MARYLAND LEADERS made an announcement this month that should drive home how vulnerable is the country’s election infrastructure to Russian attack. Senior officials revealed that an Internet technology company with which the state contracts to hold electronic voting information is connected to a Russian oligarch who is “very close” to Russian President Vladimir Putin. Maryland leaders did not know about the connection until the FBI told them.

This is not to say that Maryland is a slacker on election security. The state is ahead of the curve relative to its peers. If even motivated states can be surprised, what about the real laggards?

Maryland’s exposure began when it chose a company to keep electronic information on voter registration, election results and other extremely sensitive data. That company was later purchased by a firm run by a Russian millionaire and heavily invested in by a Kremlin-connected Russian billionaire. At this point, the state does not have any sense that these Russia links have had any impact on the conduct of its elections, and it is scrambling to shore up its data handling before November’s voting. But the fact that the ownership change’s implications could have gone unnoticed by state officials is cause enough for concern. The quality of the contractors that states employ to handle a variety of election-related tasks is just one of many concerns election-security experts have identified since Russia’s manipulation campaign in the 2016 U.S. presidential election.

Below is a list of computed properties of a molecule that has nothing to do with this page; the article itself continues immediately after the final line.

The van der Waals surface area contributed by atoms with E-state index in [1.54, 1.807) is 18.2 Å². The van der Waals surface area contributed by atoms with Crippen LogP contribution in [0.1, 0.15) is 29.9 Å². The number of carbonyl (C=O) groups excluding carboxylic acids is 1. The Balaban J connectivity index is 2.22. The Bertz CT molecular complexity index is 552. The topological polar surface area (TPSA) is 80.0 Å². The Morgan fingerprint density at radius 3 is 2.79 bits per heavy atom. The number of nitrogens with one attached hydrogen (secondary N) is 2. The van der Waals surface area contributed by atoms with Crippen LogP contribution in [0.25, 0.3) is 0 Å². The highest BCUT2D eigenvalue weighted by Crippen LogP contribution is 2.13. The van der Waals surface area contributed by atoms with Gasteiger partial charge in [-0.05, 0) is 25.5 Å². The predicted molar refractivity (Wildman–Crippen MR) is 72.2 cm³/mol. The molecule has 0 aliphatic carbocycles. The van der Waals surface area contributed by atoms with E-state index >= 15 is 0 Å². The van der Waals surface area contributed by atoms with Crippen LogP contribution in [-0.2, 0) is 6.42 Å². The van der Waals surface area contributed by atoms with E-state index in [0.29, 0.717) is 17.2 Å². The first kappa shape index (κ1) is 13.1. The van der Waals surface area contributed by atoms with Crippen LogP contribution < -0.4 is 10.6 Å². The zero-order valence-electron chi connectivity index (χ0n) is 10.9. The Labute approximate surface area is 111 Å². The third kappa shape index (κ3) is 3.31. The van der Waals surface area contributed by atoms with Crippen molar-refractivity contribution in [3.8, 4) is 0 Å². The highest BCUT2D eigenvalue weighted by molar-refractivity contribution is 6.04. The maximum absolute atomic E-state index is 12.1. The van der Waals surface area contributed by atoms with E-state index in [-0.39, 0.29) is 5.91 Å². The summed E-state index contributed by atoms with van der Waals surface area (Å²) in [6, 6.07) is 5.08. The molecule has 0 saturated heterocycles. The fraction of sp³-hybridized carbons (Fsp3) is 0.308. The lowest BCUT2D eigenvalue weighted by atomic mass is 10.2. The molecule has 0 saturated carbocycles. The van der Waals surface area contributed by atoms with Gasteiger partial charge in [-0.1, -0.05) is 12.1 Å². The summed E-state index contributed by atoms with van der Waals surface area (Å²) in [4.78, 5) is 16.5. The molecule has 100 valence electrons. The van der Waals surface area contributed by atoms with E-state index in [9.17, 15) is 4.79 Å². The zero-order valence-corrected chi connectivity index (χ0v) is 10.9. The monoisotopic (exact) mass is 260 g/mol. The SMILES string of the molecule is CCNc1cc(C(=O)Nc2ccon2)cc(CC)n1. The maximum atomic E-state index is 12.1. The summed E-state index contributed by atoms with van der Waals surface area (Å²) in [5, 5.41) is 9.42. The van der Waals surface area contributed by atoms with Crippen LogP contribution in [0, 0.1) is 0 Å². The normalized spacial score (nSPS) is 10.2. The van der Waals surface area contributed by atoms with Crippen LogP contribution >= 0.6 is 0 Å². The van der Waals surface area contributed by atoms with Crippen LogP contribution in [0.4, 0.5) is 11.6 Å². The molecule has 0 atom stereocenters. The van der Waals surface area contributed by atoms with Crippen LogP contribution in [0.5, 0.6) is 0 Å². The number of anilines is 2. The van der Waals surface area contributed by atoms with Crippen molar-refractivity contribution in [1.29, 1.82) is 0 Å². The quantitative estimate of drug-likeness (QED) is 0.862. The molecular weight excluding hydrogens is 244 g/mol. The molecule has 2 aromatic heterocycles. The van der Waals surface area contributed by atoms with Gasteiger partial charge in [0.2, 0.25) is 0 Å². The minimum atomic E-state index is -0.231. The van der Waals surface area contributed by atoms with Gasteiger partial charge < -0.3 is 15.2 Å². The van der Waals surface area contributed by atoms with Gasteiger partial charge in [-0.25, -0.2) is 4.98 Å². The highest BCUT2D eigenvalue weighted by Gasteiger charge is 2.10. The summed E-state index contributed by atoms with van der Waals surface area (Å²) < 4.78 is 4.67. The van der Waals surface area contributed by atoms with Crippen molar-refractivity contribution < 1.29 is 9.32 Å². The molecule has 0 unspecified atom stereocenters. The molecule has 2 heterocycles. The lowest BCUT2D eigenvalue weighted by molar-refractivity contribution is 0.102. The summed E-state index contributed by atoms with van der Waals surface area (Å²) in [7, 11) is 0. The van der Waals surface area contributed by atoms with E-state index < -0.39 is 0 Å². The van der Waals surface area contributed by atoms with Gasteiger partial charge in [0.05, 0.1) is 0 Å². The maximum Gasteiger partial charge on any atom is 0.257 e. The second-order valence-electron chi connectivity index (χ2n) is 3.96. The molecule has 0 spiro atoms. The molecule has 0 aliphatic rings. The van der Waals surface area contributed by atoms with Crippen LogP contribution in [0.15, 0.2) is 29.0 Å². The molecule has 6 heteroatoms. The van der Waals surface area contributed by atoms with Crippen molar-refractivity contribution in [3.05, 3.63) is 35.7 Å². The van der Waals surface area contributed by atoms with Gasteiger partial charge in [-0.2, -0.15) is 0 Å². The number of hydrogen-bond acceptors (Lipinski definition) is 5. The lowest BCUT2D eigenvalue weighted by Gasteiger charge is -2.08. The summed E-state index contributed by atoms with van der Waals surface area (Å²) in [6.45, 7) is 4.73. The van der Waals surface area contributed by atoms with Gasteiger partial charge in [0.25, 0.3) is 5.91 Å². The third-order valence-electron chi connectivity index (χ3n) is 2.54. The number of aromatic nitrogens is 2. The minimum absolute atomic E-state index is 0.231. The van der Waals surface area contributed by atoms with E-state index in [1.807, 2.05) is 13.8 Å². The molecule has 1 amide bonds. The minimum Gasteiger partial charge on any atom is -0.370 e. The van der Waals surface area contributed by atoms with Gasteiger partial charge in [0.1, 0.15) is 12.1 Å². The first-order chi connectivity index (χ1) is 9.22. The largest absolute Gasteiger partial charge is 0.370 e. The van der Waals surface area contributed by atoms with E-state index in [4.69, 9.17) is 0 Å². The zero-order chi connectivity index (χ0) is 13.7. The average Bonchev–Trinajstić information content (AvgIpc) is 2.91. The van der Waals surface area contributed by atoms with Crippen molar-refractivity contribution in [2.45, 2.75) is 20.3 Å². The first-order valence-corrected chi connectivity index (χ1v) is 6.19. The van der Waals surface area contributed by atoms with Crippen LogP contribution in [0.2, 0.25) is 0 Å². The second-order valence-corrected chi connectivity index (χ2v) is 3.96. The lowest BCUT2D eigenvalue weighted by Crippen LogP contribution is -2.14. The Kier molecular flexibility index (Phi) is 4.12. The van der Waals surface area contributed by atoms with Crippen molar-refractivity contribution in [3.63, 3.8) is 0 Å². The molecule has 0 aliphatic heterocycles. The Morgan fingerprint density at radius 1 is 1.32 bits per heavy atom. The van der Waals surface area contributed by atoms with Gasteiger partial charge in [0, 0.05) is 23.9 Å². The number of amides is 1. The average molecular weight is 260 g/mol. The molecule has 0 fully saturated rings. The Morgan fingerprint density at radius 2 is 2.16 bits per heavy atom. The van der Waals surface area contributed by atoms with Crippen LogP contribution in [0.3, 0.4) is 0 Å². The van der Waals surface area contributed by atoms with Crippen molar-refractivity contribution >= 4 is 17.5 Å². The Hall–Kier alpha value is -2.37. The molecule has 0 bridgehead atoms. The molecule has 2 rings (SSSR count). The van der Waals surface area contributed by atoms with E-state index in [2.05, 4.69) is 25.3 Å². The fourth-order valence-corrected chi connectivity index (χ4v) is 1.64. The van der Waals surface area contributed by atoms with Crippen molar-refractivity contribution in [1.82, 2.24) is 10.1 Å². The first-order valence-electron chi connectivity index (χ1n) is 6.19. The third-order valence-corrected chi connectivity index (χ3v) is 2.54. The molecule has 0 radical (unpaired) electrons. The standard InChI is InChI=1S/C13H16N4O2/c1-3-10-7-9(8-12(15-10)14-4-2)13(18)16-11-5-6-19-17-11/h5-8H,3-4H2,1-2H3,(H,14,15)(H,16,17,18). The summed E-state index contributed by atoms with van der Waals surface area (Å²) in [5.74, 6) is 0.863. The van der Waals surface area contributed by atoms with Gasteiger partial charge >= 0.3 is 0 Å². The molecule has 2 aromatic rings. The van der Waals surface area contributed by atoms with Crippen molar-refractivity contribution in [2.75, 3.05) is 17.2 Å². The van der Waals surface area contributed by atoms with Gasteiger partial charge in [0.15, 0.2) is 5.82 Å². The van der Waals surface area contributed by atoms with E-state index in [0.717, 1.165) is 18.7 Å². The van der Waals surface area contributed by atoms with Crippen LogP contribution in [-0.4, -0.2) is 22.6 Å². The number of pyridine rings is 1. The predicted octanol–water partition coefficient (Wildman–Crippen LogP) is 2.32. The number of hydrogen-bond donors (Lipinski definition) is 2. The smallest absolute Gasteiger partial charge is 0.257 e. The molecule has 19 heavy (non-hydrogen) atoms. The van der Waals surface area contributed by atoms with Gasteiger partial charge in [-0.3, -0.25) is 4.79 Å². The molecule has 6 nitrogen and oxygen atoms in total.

To its credit, Maryland has pushed to upgrade its election infrastructure over the past several years. It rented new voting machines in advance of the 2016 vote to ensure that they left a paper trail. State elections officials proudly note that they hire an independent auditor to conduct a parallel count based on those paper records, with automatic recounts if there is a substantial discrepancy between the two tallies. Observers note that the state could still do better, for example by conducting manual post-election audits as well as electronic ones. But the state is still far more responsible than many others.

Politico’s Eric Geller recently surveyed 40 states about how they would spend new federal election-security funding Congress recently approved. The results were depressing. “Only 13 states said they intend to use the federal dollars to buy new voting machines. At least 22 said they have no plans to replace their machines before the election — including all five states that rely solely on paperless electronic voting devices, which cybersecurity experts consider a top vulnerability,” Mr. Geller wrote. “In addition, almost no states conduct robust, statistic-based post-election audits to look for evidence of tampering after the fact. And fewer than one-third of states and territories have requested a key type of security review from the Department of Homeland Security.”

Meanwhile, Congress seems uninterested in offering any more financial help, despite states’ glaring needs. Federal lawmakers last week nixed a $380 million election-security measure. That does not mean states are off the hook — it means they have to press their representatives in Washington to change course, or find the money elsewhere.

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